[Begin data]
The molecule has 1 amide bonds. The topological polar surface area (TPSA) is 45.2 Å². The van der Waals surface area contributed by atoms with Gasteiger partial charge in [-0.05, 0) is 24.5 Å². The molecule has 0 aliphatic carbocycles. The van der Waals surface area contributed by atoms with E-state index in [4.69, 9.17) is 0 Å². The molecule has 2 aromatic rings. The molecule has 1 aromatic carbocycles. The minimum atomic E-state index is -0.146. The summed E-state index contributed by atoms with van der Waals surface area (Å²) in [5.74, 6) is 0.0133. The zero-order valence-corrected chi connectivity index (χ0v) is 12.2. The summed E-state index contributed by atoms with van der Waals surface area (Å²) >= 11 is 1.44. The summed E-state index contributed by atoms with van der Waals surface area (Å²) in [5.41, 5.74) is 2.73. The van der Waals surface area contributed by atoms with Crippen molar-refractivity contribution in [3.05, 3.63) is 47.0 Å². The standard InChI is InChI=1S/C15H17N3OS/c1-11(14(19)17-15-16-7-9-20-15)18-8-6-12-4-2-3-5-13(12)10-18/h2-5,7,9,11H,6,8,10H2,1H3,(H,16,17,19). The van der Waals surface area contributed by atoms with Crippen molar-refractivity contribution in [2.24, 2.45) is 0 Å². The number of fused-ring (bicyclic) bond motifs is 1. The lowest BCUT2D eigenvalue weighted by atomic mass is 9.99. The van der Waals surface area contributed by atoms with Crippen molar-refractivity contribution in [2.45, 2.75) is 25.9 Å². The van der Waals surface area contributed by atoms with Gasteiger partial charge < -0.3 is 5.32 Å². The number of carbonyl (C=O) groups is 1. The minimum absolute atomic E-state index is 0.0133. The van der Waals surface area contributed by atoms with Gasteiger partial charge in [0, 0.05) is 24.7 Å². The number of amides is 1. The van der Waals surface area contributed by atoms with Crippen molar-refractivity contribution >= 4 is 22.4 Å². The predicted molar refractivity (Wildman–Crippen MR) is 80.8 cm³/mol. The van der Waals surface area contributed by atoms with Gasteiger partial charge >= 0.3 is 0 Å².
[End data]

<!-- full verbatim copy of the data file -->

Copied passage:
The molecule has 1 amide bonds. The topological polar surface area (TPSA) is 45.2 Å². The van der Waals surface area contributed by atoms with Gasteiger partial charge in [-0.05, 0) is 24.5 Å². The molecule has 0 aliphatic carbocycles. The van der Waals surface area contributed by atoms with E-state index in [4.69, 9.17) is 0 Å². The molecule has 2 aromatic rings. The molecule has 1 aromatic carbocycles. The minimum atomic E-state index is -0.146. The summed E-state index contributed by atoms with van der Waals surface area (Å²) in [5.74, 6) is 0.0133. The zero-order valence-corrected chi connectivity index (χ0v) is 12.2. The summed E-state index contributed by atoms with van der Waals surface area (Å²) >= 11 is 1.44. The summed E-state index contributed by atoms with van der Waals surface area (Å²) in [5.41, 5.74) is 2.73. The van der Waals surface area contributed by atoms with Crippen molar-refractivity contribution in [3.05, 3.63) is 47.0 Å². The standard InChI is InChI=1S/C15H17N3OS/c1-11(14(19)17-15-16-7-9-20-15)18-8-6-12-4-2-3-5-13(12)10-18/h2-5,7,9,11H,6,8,10H2,1H3,(H,16,17,19). The van der Waals surface area contributed by atoms with Crippen molar-refractivity contribution in [2.24, 2.45) is 0 Å². The number of fused-ring (bicyclic) bond motifs is 1. The lowest BCUT2D eigenvalue weighted by atomic mass is 9.99. The van der Waals surface area contributed by atoms with Crippen molar-refractivity contribution in [2.45, 2.75) is 25.9 Å². The van der Waals surface area contributed by atoms with Gasteiger partial charge < -0.3 is 5.32 Å². The number of carbonyl (C=O) groups is 1. The minimum absolute atomic E-state index is 0.0133. The van der Waals surface area contributed by atoms with Gasteiger partial charge in [0, 0.05) is 24.7 Å². The number of amides is 1. The van der Waals surface area contributed by atoms with Crippen molar-refractivity contribution >= 4 is 22.4 Å². The predicted molar refractivity (Wildman–Crippen MR) is 80.8 cm³/mol. The van der Waals surface area contributed by atoms with Gasteiger partial charge >= 0.3 is 0 Å².